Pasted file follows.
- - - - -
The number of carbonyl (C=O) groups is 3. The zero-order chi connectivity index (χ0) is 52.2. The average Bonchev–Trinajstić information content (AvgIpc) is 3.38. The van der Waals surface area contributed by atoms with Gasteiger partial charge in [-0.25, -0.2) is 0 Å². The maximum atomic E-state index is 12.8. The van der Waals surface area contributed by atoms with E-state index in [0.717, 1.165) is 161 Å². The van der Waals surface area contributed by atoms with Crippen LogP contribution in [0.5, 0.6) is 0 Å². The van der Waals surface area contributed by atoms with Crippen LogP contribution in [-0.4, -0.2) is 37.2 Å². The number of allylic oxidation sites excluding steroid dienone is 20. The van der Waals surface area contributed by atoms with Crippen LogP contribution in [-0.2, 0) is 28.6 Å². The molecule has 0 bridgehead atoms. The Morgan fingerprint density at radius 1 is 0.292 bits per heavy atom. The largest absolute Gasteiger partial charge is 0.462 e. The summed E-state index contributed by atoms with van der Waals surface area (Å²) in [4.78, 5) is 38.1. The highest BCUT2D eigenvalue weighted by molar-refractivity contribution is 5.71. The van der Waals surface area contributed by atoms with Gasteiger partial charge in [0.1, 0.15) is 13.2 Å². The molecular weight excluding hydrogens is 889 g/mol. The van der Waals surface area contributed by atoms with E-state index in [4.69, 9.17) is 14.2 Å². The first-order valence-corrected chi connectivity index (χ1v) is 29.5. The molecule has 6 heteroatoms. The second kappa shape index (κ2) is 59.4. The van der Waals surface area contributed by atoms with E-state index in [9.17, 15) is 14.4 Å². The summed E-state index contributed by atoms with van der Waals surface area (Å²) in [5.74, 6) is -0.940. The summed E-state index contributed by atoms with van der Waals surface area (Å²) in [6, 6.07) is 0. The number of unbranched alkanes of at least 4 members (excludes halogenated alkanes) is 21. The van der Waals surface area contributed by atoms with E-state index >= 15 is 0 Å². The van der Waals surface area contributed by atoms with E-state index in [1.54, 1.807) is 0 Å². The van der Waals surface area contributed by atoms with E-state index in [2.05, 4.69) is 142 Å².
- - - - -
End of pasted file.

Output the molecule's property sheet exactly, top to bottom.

The number of carbonyl (C=O) groups is 3. The zero-order chi connectivity index (χ0) is 52.2. The average Bonchev–Trinajstić information content (AvgIpc) is 3.38. The van der Waals surface area contributed by atoms with Gasteiger partial charge in [-0.25, -0.2) is 0 Å². The maximum atomic E-state index is 12.8. The van der Waals surface area contributed by atoms with E-state index in [0.717, 1.165) is 161 Å². The van der Waals surface area contributed by atoms with Crippen LogP contribution in [0.5, 0.6) is 0 Å². The van der Waals surface area contributed by atoms with Crippen LogP contribution in [-0.4, -0.2) is 37.2 Å². The number of allylic oxidation sites excluding steroid dienone is 20. The van der Waals surface area contributed by atoms with Crippen LogP contribution in [-0.2, 0) is 28.6 Å². The molecule has 0 bridgehead atoms. The Morgan fingerprint density at radius 1 is 0.292 bits per heavy atom. The largest absolute Gasteiger partial charge is 0.462 e. The summed E-state index contributed by atoms with van der Waals surface area (Å²) in [4.78, 5) is 38.1. The highest BCUT2D eigenvalue weighted by molar-refractivity contribution is 5.71. The van der Waals surface area contributed by atoms with Gasteiger partial charge in [0.1, 0.15) is 13.2 Å². The molecular weight excluding hydrogens is 889 g/mol. The van der Waals surface area contributed by atoms with E-state index in [4.69, 9.17) is 14.2 Å². The first-order valence-corrected chi connectivity index (χ1v) is 29.5. The molecule has 6 heteroatoms. The second kappa shape index (κ2) is 59.4. The van der Waals surface area contributed by atoms with E-state index in [9.17, 15) is 14.4 Å². The summed E-state index contributed by atoms with van der Waals surface area (Å²) in [5.74, 6) is -0.940. The summed E-state index contributed by atoms with van der Waals surface area (Å²) in [6, 6.07) is 0. The number of unbranched alkanes of at least 4 members (excludes halogenated alkanes) is 21. The van der Waals surface area contributed by atoms with E-state index >= 15 is 0 Å². The van der Waals surface area contributed by atoms with E-state index in [1.54, 1.807) is 0 Å². The van der Waals surface area contributed by atoms with E-state index in [2.05, 4.69) is 142 Å².